Advertisement

Modelling Culture Through Social Activities

  • Rubén Fuentes-FernándezEmail author
  • Jorge J. Gómez-Sanz
  • Juan Pavón
Chapter
Part of the Studies in the Philosophy of Sociality book series (SIPS, volume 3)

Abstract

Computer simulation can be a complementary tool to study culture. A main issue in its application is finding the suitable computational primitives to translate the abstractions of social studies in a given context. Looking to overcome this problem, our research has developed a modelling framework based on the Activity Theory. This theory regards culture as a set of artefacts (mental and physical) that groups of people build and communicate in social activities, which are networks of interconnected individual activities. The framework provides a modelling language and its execution model, patterns (i.e. social properties), and processes to specify systems and check their properties. These elements reduce the uncertainty about modelling by crystallizing the experience of multiple projects. A case study about the influence of culture in couple relationships illustrates the approach. It shows how to model the emergence of new social artefacts when people deal with conflicts using existent cultural influences.

Keywords

Social Activity Model Check Modelling Language Unify Modelling Language Activity Theory 
These keywords were added by machine and not by the authors. This process is experimental and the keywords may be updated as the learning algorithm improves.

Notes

Acknowledgements

This work has been done in the context of the project “Social Ambient Assisting Living – Methods (SociAAL)”, supported by Spanish Council for Economy and Competitiveness, with grant TIN2011-28335-C02-01. Also, we acknowledge support from the Programa de Creación y Consolidación de Grupos de Investigación GR35/10-A.

References

  1. Boyd, R., Richerson, P. J.: Culture and the Evolutionary Process. University of Chicago Press (1988).Google Scholar
  2. Bratus, B. S., Lishin, O. V.: Laws of the development of activity and problems in the psychological and pedagogical shaping of the personality. Soviet Psychology XXI, 38–50 (1983).Google Scholar
  3. Clarke, E. M., Grumberg, O., Peled, D. A.: Model Checking. The MIT Press (2000).Google Scholar
  4. D’Andrade, R. G.: The Development of Cognitive Anthropology. Cambridge University Press (1995).Google Scholar
  5. Drogoul, A., Vanbergue, D., Meurisse, T.: Multi-Agent Based Simulation: Where Are the Agents? In: Simão Sichman, J., Bousquet, F., Davidsson, P. (eds.) Multi-Agent-Based Simulation II. LNAI, vol. 2581, pp. 1–15. Springer, Heidelberg (2003).CrossRefGoogle Scholar
  6. Edmonds, B.: Towards an Ideal Social Simulation Language. In: Simão Sichman, J., Bousquet, F., Davidsson, P. (eds.) Multi-Agent-Based Simulation II. LNAI, vol. 2581, pp. 105–124. Springer, Heidelberg (2003).CrossRefGoogle Scholar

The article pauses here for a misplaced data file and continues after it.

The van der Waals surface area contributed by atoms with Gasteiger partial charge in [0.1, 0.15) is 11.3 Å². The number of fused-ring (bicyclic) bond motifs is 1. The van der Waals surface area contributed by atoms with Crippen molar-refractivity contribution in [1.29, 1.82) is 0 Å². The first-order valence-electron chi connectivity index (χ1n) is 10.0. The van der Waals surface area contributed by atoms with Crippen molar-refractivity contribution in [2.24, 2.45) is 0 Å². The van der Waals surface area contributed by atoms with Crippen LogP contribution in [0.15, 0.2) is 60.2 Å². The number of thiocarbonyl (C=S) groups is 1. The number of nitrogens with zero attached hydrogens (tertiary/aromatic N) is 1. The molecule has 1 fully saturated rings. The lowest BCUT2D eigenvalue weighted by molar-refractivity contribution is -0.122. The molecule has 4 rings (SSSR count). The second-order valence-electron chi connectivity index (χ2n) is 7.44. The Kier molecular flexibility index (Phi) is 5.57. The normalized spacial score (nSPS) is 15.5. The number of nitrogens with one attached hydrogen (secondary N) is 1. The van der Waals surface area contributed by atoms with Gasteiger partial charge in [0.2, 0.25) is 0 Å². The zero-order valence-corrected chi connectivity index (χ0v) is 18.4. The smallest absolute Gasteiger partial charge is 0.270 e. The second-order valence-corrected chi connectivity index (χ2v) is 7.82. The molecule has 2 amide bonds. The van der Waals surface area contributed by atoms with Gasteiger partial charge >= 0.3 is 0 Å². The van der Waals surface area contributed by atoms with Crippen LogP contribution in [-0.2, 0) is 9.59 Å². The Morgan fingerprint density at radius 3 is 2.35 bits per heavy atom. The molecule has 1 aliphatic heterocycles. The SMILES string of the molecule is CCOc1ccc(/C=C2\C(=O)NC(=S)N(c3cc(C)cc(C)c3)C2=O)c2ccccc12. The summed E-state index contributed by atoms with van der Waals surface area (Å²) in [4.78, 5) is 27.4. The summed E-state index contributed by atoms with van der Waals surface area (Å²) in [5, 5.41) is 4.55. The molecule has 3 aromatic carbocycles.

7. Engeström, Y.: Learning by expanding: An activity-theoretical approach to developmental research. Orienta-Konsultit (1987).Google Scholar
  8. France, R., Rumpe, B.: Model-driven Development of Complex Software: A Research Roadmap. In: 2007 Future of Software Engineering (FOSE 2007), pp. 37–54. IEEE Computer Society (2007).Google Scholar
  9. Fuentes-Fernández, R., Gómez-Sanz, J. J., Pavón, J.: Managing Contradictions in Multi-Agent Systems. IEICE Transactions on Information and Systems E90-D(8), 1243–1250 (2007).CrossRefGoogle Scholar
  10. Fuentes-Fernández, R., Gómez-Sanz, J. J., Pavón, J.: Model integration in agent-oriented development. International Journal of Agent-Oriented Software Engineering 1(1), 2–17 (2007).CrossRefGoogle Scholar
  11. Fuentes-Fernández, R., Gómez-Sanz, J. J., Pavón, J.: Requirements Elicitation and Analysis of Multiagent Systems Using Activity Theory. IEEE Transactions on Systems, Man and Cybernetics, Part A: Systems and Humans 39(2), 282–298 (2009).CrossRefGoogle Scholar
  12. Fuentes-Fernández, R., Gómez-Sanz, J. J., Pavón, J.: Understanding the human context in requirements elicitation. Requirements Engineering 15(3), 267–283 (2010).CrossRefGoogle Scholar
  13. Giordano, P. C., Longmore, M. A., Manning, W. D.: Gender and the Meanings of Adolescent Romantic Relationships: A Focus on Boys. American Sociological Review 71(2), 260–287 (2006).CrossRefGoogle Scholar
  14. Leontiev, A. N.: Activity, Consciousness, and Personality. Prentice-Hall (1978).Google Scholar
  15. OMG: OMG Unified Modeling Language (OMG UML), Superstructure, Version 2.3. May 2010, http://www.omg.org (2010).
  16. Railsback, S. F., Lytinen, S. L., Jackson, S. K.: Agent-based Simulation Platforms – Review and Development Recommendations. Simulation 82(9), 609–623 (2006).CrossRefGoogle Scholar
  17. Shore, B.: Culture in Mind: Cognition, Culture, and the Problem of Meaning. Oxford University Press (1996).Google Scholar
  18. Simon, R. W., Eder, D., Evans, C.: The Development of Feeling Norms Underlying Romantic Love Among Adolescent Females. Social Psychology Quarterly 55(1), 29–46 (1992).CrossRefGoogle Scholar
  19. Swidler, A.: Talk of Love: How Culture Matters. University of Chicago Press (2003).Google Scholar
  20. Vygotsky, L. S.: Mind and Society. Harvard University Press (1978).Google Scholar
  21. Yu, E.: Towards Modelling and Reasoning Support for Early-Phase Requirements Engineering. In: 3rd IEEE International Symposium on Requirements Engineering (RE’97), pp. 226–235. IEEE Press (1997).Google Scholar

Copyright information

© Springer International Publishing Switzerland 2014

Authors and Affiliations

  • Rubén Fuentes-Fernández
    • 1
    Email author
  • Jorge J. Gómez-Sanz
    • 1
  • Juan Pavón
    • 1
  1. 1.GRASIAUniversidad Complutense de MadridMadridSpain

Personalised recommendations